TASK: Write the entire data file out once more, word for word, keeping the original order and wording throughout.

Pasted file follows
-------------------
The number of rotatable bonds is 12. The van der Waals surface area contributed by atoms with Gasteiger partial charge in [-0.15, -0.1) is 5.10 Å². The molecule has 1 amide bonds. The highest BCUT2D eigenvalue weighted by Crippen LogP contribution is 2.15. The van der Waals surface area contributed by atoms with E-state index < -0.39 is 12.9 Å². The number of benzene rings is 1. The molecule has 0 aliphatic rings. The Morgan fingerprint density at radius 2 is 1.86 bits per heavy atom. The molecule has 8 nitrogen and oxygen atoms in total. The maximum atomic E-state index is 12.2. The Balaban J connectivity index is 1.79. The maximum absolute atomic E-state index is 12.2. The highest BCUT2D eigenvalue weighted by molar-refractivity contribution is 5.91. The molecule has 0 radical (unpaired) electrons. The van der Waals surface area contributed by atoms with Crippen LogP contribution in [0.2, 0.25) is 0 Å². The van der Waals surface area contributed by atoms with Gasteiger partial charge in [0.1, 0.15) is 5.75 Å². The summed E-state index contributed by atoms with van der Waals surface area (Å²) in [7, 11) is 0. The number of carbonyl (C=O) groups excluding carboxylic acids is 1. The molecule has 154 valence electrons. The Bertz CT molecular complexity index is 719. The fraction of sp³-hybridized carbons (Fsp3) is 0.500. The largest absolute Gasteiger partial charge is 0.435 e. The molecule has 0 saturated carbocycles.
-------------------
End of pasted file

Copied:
The number of rotatable bonds is 12. The van der Waals surface area contributed by atoms with Gasteiger partial charge in [-0.15, -0.1) is 5.10 Å². The molecule has 1 amide bonds. The highest BCUT2D eigenvalue weighted by Crippen LogP contribution is 2.15. The van der Waals surface area contributed by atoms with E-state index < -0.39 is 12.9 Å². The number of benzene rings is 1. The molecule has 0 aliphatic rings. The Morgan fingerprint density at radius 2 is 1.86 bits per heavy atom. The molecule has 8 nitrogen and oxygen atoms in total. The maximum atomic E-state index is 12.2. The Balaban J connectivity index is 1.79. The maximum absolute atomic E-state index is 12.2. The highest BCUT2D eigenvalue weighted by molar-refractivity contribution is 5.91. The molecule has 0 radical (unpaired) electrons. The van der Waals surface area contributed by atoms with Crippen LogP contribution in [0.2, 0.25) is 0 Å². The van der Waals surface area contributed by atoms with Gasteiger partial charge in [0.1, 0.15) is 5.75 Å². The summed E-state index contributed by atoms with van der Waals surface area (Å²) in [7, 11) is 0. The number of carbonyl (C=O) groups excluding carboxylic acids is 1. The molecule has 154 valence electrons. The Bertz CT molecular complexity index is 719. The fraction of sp³-hybridized carbons (Fsp3) is 0.500. The largest absolute Gasteiger partial charge is 0.435 e. The molecule has 0 saturated carbocycles.